Haiti’s Assassinated President Jovenel Moïse Was Reportedly Ready To Expose Suspected Drug Traffickers

He made powerful enemies who wanted to destroy the documents.

Former Haitian President Jovenel Moïse, who was assassinated in July, may have had powerful enemies who wanted him dead, according to newly surfaced information.

Moïse was creating a list that included powerful politicians and business people suspected of involvement in the country’s lucrative drug trafficking trade, and he was nearly ready to identify them before hitmen gunned him down, The New York Times reported.

He intended to give the U.S. government the documents, which may have included individuals who paved the way for Moïse to become president, according to the Times, citing four Haitian advisers and officials involved in creating the list.

Moïse, 53, was personally acquainted with the power brokers in his country who felt betrayed that he might reveal their involvement with suspected drugs and arms trafficking, his aides told the Times.

On July 7, gunmen killed Moïse in a bedroom at his residence. His wife, Martine Moïse, was shot but survived the assault by pretending to be dead. She said the killers searched her husband’s files and fled after taking documents, the president’s wife told the Times in the weeks after the assassination.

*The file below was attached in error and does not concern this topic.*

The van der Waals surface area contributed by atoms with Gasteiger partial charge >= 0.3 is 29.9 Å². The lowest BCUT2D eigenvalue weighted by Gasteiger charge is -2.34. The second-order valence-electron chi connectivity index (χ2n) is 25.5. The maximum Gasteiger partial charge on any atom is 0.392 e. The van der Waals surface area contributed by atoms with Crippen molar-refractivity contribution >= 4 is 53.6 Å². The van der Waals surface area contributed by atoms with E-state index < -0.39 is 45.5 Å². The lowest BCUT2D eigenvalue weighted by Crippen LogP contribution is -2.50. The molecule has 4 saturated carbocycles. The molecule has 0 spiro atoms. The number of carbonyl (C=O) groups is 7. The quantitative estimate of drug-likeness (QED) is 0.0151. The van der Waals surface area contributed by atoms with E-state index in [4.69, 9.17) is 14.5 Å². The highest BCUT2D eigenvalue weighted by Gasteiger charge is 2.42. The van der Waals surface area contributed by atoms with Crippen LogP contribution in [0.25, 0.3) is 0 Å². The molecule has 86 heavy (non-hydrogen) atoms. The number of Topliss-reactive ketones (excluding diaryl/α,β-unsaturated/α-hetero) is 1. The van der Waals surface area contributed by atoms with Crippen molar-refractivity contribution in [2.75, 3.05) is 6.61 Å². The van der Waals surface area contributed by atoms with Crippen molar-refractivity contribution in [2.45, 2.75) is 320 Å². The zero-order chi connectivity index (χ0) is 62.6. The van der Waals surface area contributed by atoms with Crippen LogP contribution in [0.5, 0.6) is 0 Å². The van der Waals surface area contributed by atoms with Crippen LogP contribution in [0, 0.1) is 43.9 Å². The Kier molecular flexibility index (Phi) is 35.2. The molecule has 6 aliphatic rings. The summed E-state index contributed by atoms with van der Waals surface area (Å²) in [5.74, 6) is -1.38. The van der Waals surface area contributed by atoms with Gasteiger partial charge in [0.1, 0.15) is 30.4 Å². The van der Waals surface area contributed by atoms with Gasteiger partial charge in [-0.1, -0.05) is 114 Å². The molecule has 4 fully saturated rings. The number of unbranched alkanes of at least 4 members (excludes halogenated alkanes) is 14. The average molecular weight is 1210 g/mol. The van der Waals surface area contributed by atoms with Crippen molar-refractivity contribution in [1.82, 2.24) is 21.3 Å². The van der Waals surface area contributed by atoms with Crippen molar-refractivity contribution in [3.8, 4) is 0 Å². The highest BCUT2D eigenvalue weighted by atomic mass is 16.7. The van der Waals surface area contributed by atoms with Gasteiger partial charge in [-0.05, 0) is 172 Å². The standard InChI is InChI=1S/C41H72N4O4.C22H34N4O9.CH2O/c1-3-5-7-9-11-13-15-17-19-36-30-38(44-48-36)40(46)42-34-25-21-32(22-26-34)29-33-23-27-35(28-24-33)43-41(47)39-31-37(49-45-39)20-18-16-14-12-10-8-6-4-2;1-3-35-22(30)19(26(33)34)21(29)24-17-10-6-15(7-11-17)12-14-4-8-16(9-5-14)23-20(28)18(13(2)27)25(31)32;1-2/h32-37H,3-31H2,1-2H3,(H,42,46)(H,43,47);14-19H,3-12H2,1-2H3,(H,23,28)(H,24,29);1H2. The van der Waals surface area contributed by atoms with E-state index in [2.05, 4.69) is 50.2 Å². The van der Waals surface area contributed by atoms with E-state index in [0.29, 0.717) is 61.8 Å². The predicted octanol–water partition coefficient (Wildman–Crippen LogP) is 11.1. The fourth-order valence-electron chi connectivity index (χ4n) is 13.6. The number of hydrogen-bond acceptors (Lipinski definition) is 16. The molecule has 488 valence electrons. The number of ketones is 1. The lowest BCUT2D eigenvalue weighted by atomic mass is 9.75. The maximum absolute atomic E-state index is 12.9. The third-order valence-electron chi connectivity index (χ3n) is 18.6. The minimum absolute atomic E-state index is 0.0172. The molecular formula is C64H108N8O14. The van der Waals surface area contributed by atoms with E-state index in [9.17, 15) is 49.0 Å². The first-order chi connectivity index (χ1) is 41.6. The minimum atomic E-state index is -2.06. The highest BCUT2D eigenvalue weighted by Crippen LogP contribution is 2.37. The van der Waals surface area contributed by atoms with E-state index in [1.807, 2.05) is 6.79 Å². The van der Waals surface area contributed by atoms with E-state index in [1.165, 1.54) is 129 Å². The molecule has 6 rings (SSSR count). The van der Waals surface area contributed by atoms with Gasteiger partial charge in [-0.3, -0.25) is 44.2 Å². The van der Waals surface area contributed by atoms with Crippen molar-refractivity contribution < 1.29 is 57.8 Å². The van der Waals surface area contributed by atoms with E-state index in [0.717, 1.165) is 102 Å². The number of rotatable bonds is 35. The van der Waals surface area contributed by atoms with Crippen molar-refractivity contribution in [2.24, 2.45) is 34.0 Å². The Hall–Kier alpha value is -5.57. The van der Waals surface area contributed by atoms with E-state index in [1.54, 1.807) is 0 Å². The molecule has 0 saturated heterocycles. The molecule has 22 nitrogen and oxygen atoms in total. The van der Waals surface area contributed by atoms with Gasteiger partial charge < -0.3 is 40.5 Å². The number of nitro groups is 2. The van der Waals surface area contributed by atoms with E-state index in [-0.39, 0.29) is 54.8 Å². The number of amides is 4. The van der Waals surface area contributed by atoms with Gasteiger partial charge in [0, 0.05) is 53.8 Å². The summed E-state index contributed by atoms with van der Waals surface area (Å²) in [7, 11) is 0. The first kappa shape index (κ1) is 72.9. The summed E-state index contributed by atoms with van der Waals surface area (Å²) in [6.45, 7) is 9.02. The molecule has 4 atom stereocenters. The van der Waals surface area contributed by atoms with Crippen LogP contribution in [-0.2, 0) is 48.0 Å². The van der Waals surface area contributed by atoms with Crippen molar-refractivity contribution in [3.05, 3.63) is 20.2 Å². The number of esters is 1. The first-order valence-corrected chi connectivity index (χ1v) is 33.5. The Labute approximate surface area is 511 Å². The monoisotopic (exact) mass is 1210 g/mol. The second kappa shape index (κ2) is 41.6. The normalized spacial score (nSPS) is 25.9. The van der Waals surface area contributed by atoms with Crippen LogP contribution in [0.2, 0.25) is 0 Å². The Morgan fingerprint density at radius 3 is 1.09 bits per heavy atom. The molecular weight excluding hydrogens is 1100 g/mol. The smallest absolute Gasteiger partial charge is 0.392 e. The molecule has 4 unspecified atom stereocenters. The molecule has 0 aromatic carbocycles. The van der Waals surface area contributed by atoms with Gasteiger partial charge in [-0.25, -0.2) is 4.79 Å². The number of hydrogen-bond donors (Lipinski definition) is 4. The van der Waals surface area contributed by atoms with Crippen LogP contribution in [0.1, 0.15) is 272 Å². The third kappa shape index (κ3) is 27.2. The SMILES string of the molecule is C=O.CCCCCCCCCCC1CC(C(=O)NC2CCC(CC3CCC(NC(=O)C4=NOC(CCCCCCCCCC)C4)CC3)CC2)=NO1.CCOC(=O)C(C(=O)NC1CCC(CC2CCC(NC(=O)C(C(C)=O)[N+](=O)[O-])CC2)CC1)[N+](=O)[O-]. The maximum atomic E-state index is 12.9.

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Three Haitian officials investigating the assassination told the newspaper that some of the captured gunmen stated that taking the list was a top priority. Retrieving the document is one possible motive behind the killing.

“I would be a fool to think that narco-trafficking and arms trafficking didn’t play a role in the assassination. Anyone who understands Haiti’s politics or economics understands this,” the Times quoted Daniel Foote, a former U.S. special envoy to Haiti.

Moïse, in the months before his assassination, tried to curtail drug trafficking activities in his country that involves allegedly corrupt officials in government and law enforcement. It’s believed that Haiti now provides the largest route for drugs flowing into the United States. But official data is unreliable because of unchecked lawlessness, the Times reported.

Meanwhile, Haiti’s new prime minister, Ariel Henry swore in a new cabinet in November as the nation continues to struggle with gang violence, gas shortages and a hostage crisis in which only five of 17 missionary hostages have been released, according to CNN.

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